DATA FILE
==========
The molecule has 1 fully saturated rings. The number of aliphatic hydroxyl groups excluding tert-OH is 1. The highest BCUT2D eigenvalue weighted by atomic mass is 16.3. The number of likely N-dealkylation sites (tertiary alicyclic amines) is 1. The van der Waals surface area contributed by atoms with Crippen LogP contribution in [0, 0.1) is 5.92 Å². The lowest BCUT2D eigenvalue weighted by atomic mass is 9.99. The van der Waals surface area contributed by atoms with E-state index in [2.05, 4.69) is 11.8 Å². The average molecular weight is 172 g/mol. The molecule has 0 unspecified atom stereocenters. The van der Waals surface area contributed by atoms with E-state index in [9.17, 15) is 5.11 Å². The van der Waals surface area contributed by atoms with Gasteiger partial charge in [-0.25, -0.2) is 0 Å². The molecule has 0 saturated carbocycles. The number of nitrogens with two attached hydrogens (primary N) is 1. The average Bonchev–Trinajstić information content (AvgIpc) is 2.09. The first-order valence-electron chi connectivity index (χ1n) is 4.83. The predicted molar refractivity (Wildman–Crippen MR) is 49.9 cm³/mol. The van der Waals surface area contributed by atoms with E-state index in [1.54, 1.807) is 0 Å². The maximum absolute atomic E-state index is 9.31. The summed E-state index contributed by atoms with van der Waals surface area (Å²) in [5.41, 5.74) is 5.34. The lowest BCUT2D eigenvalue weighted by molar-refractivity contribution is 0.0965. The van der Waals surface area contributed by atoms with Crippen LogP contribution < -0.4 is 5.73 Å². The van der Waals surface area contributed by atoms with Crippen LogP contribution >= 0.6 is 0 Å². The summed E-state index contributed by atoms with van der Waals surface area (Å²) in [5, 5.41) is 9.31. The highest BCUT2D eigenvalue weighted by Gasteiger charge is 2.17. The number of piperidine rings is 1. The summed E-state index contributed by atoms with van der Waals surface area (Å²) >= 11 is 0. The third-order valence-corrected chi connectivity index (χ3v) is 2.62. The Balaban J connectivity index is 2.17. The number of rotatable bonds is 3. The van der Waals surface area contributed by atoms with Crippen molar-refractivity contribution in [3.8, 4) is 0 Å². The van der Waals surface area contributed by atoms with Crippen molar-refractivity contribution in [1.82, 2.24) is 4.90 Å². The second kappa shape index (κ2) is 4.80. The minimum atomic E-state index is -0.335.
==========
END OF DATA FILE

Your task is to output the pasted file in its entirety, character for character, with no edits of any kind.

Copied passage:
The molecule has 1 fully saturated rings. The number of aliphatic hydroxyl groups excluding tert-OH is 1. The highest BCUT2D eigenvalue weighted by atomic mass is 16.3. The number of likely N-dealkylation sites (tertiary alicyclic amines) is 1. The van der Waals surface area contributed by atoms with Crippen LogP contribution in [0, 0.1) is 5.92 Å². The lowest BCUT2D eigenvalue weighted by atomic mass is 9.99. The van der Waals surface area contributed by atoms with E-state index in [2.05, 4.69) is 11.8 Å². The average molecular weight is 172 g/mol. The molecule has 0 unspecified atom stereocenters. The van der Waals surface area contributed by atoms with E-state index in [9.17, 15) is 5.11 Å². The van der Waals surface area contributed by atoms with Gasteiger partial charge in [-0.25, -0.2) is 0 Å². The molecule has 0 saturated carbocycles. The number of nitrogens with two attached hydrogens (primary N) is 1. The average Bonchev–Trinajstić information content (AvgIpc) is 2.09. The first-order valence-electron chi connectivity index (χ1n) is 4.83. The predicted molar refractivity (Wildman–Crippen MR) is 49.9 cm³/mol. The van der Waals surface area contributed by atoms with E-state index in [1.54, 1.807) is 0 Å². The maximum absolute atomic E-state index is 9.31. The summed E-state index contributed by atoms with van der Waals surface area (Å²) in [5.41, 5.74) is 5.34. The lowest BCUT2D eigenvalue weighted by molar-refractivity contribution is 0.0965. The van der Waals surface area contributed by atoms with Crippen LogP contribution < -0.4 is 5.73 Å². The van der Waals surface area contributed by atoms with Crippen LogP contribution >= 0.6 is 0 Å². The summed E-state index contributed by atoms with van der Waals surface area (Å²) in [5, 5.41) is 9.31. The highest BCUT2D eigenvalue weighted by Gasteiger charge is 2.17. The number of piperidine rings is 1. The summed E-state index contributed by atoms with van der Waals surface area (Å²) >= 11 is 0. The third-order valence-corrected chi connectivity index (χ3v) is 2.62. The Balaban J connectivity index is 2.17. The number of rotatable bonds is 3. The van der Waals surface area contributed by atoms with Crippen molar-refractivity contribution in [3.8, 4) is 0 Å². The van der Waals surface area contributed by atoms with Crippen molar-refractivity contribution in [1.82, 2.24) is 4.90 Å². The second kappa shape index (κ2) is 4.80. The minimum atomic E-state index is -0.335.